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HYdropower plants PERformance and flexiBle Operation towards Lean integration of new renewable Energies

To achieve a lean integration of new renewable energy sources, NRE, within the power network, the TSO, Transmission System Operator, needs to be able to perform a fast energy balance between generation and consumption. Therefore, it is necessary to ensure power plants have enough storage capacity as well as primary and secondary grid control capability, to enable this energy balancing process. Both gas fired and hydropower plants feature such a capacity of flexible generation for peak power and regulation ancillary services at a large scale. However, hydropower plants are offering the advantage of exploiting renewable primary source energy with almost no emission of greenhouse gas. Additionally, pumped storage power plants provide a system to store large amounts of electricity with a full cycle of pumping and generation, which can achieve unrivalled efficiency of at least 80%. To take up the challenge of enhancing the capability of hydropower plants to be operated over a larger operating range and with a faster time demand response, the HYPERBOLE Research Consortium partners have defined the 3 following science and technology objectives to be achieved.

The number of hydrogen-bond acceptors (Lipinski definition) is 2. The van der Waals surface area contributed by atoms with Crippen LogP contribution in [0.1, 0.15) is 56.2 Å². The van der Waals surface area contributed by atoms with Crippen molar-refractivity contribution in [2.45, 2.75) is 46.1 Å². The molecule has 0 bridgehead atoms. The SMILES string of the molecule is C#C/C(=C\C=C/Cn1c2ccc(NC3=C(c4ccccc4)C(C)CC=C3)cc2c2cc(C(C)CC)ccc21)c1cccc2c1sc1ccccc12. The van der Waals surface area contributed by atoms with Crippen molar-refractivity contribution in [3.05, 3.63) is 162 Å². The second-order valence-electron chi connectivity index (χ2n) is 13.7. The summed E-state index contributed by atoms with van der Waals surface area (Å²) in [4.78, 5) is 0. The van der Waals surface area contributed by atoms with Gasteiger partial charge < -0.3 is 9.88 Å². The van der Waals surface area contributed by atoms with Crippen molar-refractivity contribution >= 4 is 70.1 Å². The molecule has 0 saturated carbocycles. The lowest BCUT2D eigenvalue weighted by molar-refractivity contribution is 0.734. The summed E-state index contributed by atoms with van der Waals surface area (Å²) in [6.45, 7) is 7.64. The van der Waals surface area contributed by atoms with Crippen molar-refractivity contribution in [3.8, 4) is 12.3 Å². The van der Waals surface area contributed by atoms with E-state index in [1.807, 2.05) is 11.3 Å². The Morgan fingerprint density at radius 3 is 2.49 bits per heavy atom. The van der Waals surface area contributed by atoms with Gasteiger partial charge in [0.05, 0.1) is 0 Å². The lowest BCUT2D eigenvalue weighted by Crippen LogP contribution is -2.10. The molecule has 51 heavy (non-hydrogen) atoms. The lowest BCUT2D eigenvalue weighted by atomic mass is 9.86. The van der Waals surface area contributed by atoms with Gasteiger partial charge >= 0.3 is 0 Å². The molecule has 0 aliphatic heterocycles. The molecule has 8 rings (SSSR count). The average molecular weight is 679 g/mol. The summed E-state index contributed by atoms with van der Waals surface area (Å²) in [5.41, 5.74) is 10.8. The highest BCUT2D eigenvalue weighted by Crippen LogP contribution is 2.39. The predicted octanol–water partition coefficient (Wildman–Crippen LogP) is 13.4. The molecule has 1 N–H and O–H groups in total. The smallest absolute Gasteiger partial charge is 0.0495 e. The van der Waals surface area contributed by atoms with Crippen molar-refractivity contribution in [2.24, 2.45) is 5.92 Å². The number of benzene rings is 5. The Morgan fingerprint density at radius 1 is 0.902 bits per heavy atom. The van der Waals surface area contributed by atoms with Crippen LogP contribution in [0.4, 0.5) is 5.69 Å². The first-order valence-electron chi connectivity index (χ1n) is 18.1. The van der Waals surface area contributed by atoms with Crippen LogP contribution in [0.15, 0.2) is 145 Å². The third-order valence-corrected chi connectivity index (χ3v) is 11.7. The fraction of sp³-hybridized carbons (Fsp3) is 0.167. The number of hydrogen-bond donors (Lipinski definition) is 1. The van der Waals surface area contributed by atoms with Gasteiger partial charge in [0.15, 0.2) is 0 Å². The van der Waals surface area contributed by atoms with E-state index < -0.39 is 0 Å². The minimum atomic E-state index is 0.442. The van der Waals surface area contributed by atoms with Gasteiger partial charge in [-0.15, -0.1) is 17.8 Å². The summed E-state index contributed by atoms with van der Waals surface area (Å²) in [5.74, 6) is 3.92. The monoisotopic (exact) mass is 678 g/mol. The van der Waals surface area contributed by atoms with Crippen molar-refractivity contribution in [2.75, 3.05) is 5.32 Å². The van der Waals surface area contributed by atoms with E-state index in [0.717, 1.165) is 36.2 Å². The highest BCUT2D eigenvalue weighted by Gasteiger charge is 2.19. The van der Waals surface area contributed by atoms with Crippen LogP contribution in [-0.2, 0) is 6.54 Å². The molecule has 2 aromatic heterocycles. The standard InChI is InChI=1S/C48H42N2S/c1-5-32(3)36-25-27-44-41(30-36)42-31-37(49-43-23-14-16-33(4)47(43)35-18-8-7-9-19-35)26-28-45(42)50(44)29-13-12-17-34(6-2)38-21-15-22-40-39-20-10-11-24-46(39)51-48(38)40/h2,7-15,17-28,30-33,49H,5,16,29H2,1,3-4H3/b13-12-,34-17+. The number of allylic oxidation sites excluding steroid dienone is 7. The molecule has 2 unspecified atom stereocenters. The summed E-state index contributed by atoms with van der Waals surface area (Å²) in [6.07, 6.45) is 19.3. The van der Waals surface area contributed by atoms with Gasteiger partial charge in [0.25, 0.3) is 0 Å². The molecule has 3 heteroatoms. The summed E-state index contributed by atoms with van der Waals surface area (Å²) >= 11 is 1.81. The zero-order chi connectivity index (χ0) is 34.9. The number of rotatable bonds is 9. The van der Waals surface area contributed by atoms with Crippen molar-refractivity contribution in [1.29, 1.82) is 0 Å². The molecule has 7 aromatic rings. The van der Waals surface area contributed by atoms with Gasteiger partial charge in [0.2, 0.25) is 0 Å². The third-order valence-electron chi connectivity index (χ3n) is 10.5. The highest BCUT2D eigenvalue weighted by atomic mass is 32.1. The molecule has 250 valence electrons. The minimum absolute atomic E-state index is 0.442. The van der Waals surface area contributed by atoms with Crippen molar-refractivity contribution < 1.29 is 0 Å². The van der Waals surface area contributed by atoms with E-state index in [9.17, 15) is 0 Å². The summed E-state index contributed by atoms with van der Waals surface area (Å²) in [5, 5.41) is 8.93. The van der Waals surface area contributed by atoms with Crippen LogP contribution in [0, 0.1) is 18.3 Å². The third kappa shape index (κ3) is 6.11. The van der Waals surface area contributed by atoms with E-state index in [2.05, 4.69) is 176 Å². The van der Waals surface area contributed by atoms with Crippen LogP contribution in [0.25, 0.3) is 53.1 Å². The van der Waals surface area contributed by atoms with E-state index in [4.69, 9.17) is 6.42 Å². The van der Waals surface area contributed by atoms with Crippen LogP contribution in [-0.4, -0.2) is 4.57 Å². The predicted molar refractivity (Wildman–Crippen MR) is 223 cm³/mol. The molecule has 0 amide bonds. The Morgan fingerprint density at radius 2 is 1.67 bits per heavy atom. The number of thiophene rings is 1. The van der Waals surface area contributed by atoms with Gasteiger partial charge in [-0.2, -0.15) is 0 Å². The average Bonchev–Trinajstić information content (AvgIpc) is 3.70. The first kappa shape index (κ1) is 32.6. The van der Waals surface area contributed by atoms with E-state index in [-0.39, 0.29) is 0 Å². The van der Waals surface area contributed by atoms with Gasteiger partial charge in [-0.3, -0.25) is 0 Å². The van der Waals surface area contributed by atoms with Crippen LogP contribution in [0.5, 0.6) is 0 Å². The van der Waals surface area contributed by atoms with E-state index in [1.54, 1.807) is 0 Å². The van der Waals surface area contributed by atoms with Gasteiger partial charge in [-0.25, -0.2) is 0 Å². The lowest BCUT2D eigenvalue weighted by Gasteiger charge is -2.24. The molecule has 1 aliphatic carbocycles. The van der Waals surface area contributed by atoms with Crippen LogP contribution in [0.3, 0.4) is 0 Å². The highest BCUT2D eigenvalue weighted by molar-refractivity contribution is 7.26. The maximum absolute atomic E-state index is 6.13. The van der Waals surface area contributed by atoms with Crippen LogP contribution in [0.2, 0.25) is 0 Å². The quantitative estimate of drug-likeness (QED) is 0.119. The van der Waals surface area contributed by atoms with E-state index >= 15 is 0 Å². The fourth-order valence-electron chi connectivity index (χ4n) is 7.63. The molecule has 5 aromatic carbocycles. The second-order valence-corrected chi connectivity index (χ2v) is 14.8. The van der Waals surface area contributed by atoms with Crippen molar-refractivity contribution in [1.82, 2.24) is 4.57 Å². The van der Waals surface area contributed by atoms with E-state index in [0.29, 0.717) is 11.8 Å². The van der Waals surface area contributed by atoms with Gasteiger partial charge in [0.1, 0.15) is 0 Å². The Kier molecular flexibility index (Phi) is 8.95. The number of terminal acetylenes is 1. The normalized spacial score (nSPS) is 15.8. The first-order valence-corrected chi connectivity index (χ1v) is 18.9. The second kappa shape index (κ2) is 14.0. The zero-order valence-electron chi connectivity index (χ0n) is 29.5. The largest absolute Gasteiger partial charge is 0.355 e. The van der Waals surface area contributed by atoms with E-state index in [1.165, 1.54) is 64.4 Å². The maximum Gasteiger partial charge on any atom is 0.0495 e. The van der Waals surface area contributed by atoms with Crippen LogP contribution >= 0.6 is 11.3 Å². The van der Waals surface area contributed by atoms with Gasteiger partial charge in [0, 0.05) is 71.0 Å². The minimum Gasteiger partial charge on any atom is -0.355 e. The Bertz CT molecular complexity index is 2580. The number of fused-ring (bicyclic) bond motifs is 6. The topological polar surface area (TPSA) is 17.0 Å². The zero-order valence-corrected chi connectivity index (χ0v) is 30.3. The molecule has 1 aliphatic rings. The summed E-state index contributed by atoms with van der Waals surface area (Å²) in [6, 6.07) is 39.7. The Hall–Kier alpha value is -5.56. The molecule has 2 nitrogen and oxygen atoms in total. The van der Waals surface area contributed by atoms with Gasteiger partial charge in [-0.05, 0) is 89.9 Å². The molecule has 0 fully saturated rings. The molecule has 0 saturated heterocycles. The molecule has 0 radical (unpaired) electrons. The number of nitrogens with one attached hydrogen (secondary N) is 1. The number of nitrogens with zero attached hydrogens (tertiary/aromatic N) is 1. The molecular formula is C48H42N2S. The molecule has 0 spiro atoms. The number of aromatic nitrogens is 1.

First Objective


It is to bring new knowledge of the root causes of the operating range limitations for both hydraulic turbines and pump-turbines to be operated over a wide operating range. When operated over a wide operating range corresponding to deep part load, below 30 % of rated power and up to overload operation, about 110 % of rated power, hydraulic turbines and pump-turbines experience these "off-design" conditions resulting in high levels of vibration and large pressure and power fluctuations. The mechanical structure experience high dynamic loads due to the strong and unsteady nature of the flow at these "off-design" conditions. Consequently, the life expectancy of the machine can be significantly reduced, eventually leading to the loss of structural integrity. Moreover, the unit operation may become so unstable that the unit will disconnect from the grid. This is the reason why the operating range is limited to between approximately 60 % and 100 % of rated power. Additionally, reversible pump-turbines are subject to a dramatic increase in the daily change rate between generating and pumping modes, which also may endanger the unit integrity. Therefore, experimental investigation of the reduced-scale physical models of both Francis turbine and pump-turbine will be carried out at the testing facilities of the project partners and the complex flow phenomena corresponding to these sources of excitation will be identified and extensively investigated by both experimental and advanced numerical tools including CFD and FEM.